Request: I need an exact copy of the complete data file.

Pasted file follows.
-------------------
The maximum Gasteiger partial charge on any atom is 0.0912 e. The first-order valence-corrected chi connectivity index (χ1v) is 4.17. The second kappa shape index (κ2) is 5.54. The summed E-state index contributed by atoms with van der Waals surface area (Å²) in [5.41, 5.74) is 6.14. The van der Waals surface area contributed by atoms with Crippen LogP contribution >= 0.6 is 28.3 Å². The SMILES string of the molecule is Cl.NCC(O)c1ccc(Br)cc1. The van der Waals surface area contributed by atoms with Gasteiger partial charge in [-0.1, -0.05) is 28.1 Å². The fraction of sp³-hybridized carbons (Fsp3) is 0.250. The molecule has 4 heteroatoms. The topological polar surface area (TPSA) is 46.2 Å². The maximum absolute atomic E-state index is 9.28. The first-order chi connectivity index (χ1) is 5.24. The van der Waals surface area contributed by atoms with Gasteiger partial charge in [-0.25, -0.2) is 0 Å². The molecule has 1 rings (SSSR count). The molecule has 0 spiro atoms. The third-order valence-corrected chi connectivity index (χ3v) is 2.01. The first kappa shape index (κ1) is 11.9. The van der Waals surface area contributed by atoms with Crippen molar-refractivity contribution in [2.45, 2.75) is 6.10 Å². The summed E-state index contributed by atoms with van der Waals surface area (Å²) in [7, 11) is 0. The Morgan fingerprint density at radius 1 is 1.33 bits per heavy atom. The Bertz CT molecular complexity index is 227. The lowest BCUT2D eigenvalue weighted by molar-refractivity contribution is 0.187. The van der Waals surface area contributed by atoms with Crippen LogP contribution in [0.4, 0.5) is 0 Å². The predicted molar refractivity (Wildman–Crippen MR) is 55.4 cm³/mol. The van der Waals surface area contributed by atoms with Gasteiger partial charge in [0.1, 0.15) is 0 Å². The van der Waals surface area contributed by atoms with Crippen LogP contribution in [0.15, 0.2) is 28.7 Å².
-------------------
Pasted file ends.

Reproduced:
The maximum Gasteiger partial charge on any atom is 0.0912 e. The first-order valence-corrected chi connectivity index (χ1v) is 4.17. The second kappa shape index (κ2) is 5.54. The summed E-state index contributed by atoms with van der Waals surface area (Å²) in [5.41, 5.74) is 6.14. The van der Waals surface area contributed by atoms with Crippen LogP contribution >= 0.6 is 28.3 Å². The SMILES string of the molecule is Cl.NCC(O)c1ccc(Br)cc1. The van der Waals surface area contributed by atoms with Gasteiger partial charge in [-0.1, -0.05) is 28.1 Å². The fraction of sp³-hybridized carbons (Fsp3) is 0.250. The molecule has 4 heteroatoms. The topological polar surface area (TPSA) is 46.2 Å². The maximum absolute atomic E-state index is 9.28. The first-order chi connectivity index (χ1) is 5.24. The van der Waals surface area contributed by atoms with Gasteiger partial charge in [-0.25, -0.2) is 0 Å². The molecule has 1 rings (SSSR count). The molecule has 0 spiro atoms. The third-order valence-corrected chi connectivity index (χ3v) is 2.01. The first kappa shape index (κ1) is 11.9. The van der Waals surface area contributed by atoms with Crippen molar-refractivity contribution in [2.45, 2.75) is 6.10 Å². The summed E-state index contributed by atoms with van der Waals surface area (Å²) in [7, 11) is 0. The Morgan fingerprint density at radius 1 is 1.33 bits per heavy atom. The Bertz CT molecular complexity index is 227. The lowest BCUT2D eigenvalue weighted by molar-refractivity contribution is 0.187. The van der Waals surface area contributed by atoms with Crippen LogP contribution in [0.4, 0.5) is 0 Å². The predicted molar refractivity (Wildman–Crippen MR) is 55.4 cm³/mol. The van der Waals surface area contributed by atoms with Gasteiger partial charge in [0.1, 0.15) is 0 Å². The van der Waals surface area contributed by atoms with Crippen LogP contribution in [0.15, 0.2) is 28.7 Å².